Monday, 29 April 2013

"Legs aching like a tractor wheel"

This is a line from a 1970's Roy Wood song, which intrigued me when I first heard it.  I don't think Mr Wood was ever a runner but that line can be used to describe how I have felt following a number  hard sessions, that I have experienced over the years.  Following yesterday's tempo paced 14 miler being the most recent example.

Despite having heavy and aching legs yesterday, things are definitely looking up on the training front with last week being my biggest mileage week (still only 60 miles but moving in the right direction) of the year, to date.  As well as yesterdays session the week also included a 4 mile tempo run and a track session of 6 x 500m with 300m jog recovery.

So although I move into a new week feeling a little tired it is a good tiredness and I am looking forward to an equally good week this week - all of which will pay dividends when I get back to racing.

Interestingly I came across an article today which questioned whether there is such a thing as over training with researchers saying that although scientific and anecdotal evidence supports the existence of the over training syndrome that more research is required to actually prove it exists.

The researchers saying that the majority of research that has been carried out in this area so far has been with 'overreached' athletes rather than over trained athletes.  Overreaching being the result of intensified training which is a normal part of an athletes training schedule.

Further details can be found here

Wednesday, 24 April 2013

Sub 2 still some way off?

Having watched the London Marathon on Sunday, evidence would seem to suggest that the much talked about sub 2 hour marathon is still some way off.

Having completed the first half split in 61.34, the leading group then fell apart during the second half of the race.

Winner, Tsegay Kebede showing the beauty of even paced in the later stages of the race he cut his way through the early leaders with what looked like consummate ease.

As for my running, well at the moment, despite aching legs, sore knees and tiredness, things are progressing very nicely thank you.

In fact the list of ailments above are probably testament as to how well things are going rather than a complaint. Although I am aching and tired, it is in a good way, as my weekly mileage gradually increases (on target for 60+ miles this week, for the first time this year) and speed sessions are starting to show some improvement with a timed 5km being completed this week 10 seconds faster than last week.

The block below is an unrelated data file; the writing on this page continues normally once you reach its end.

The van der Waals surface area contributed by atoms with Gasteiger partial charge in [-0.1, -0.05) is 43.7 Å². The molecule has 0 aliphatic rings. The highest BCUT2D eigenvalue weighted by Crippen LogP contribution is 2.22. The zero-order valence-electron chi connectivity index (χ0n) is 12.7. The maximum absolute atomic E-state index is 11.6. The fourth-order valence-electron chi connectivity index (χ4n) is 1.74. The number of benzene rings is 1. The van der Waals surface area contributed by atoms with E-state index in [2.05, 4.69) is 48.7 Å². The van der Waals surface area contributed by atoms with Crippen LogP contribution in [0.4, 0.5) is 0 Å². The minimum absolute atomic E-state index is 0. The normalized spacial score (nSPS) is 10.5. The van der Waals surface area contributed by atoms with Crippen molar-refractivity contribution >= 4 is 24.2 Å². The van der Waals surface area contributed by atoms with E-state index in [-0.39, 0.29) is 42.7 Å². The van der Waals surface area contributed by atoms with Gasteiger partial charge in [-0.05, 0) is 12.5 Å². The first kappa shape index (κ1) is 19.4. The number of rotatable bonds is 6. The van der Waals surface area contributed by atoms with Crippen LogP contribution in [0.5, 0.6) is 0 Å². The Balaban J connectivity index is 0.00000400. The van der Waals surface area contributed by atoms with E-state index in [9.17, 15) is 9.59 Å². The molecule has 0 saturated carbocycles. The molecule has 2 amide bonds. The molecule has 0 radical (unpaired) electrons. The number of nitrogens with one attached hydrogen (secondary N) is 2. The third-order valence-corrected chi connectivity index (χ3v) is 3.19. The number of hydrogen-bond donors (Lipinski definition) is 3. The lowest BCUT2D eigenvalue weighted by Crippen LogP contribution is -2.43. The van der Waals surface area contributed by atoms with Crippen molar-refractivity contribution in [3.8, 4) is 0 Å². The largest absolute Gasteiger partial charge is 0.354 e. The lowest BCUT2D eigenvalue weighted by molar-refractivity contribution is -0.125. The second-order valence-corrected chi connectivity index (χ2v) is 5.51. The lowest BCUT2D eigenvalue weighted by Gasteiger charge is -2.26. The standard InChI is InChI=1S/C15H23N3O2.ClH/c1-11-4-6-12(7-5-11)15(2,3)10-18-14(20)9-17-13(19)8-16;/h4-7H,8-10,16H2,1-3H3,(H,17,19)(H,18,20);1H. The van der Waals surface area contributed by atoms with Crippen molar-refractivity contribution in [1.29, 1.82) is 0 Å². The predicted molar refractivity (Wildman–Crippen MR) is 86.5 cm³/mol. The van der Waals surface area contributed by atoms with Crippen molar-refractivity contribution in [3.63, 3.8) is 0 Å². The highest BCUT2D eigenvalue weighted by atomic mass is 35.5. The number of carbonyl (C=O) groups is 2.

Hopefully I can transfer this improvement to results in races soon.

Wednesday, 17 April 2013

Results for the Sand Dancer

Sunday's Sand Dancer multi-terrain race at South Shields was won by Wedmay Ghebreslasie running for Sunderland Harriers in 33.59.  While the Lady's honours went to Jarrow & Hebburn's Elaine Leslie who completed the course in 40.59 for 20th place overall.

My finishing time of 42.40 was good enough for 3rd M55 and 32nd position overall.

Club mate Luke Aston (top photograph) finished 26th in 41.56.

Full results can be found on the South Shields Harriers website

Thanks to Anita for the pictures.

Monday, 15 April 2013

Sand Dancer

The Sand Dancer is a multi-terrain race of approximately 6 miles organised by South Shields Harriers.  Although, yesterday as the strong winds whipped up the sands from the beech it may have been more appropriate to call it the Sand Blaster!

Along with the weather conditions, tired and heavy legs from a heavy weeks training were always going to make for hard going and so it proved.  Finishing in 42.40, three and a half minutes down on last years time.

The race set off along the road from the Sand Dancer pub up onto the Leas at South Shields. However, the first obstacle was to negotiate a runner who, for some inexplicable reason decided to move sideways across the field as the race got underway, causing havoc for those whose paths he crossed..  After this it was a case of winding our way around heaps of sand that the wind had deposited onto the road, before climbing up onto the off road section and two laps around the Leas where we were met by the full force of the wind.

Starting steady I settled into a comfortable rhythm, despite the wind, which I managed to keep going until just after the 3 mile mark when I started to tire.  Despite slowing up I only dropped three places, before finishing weary legged on the track at Gypsy Green Stadium.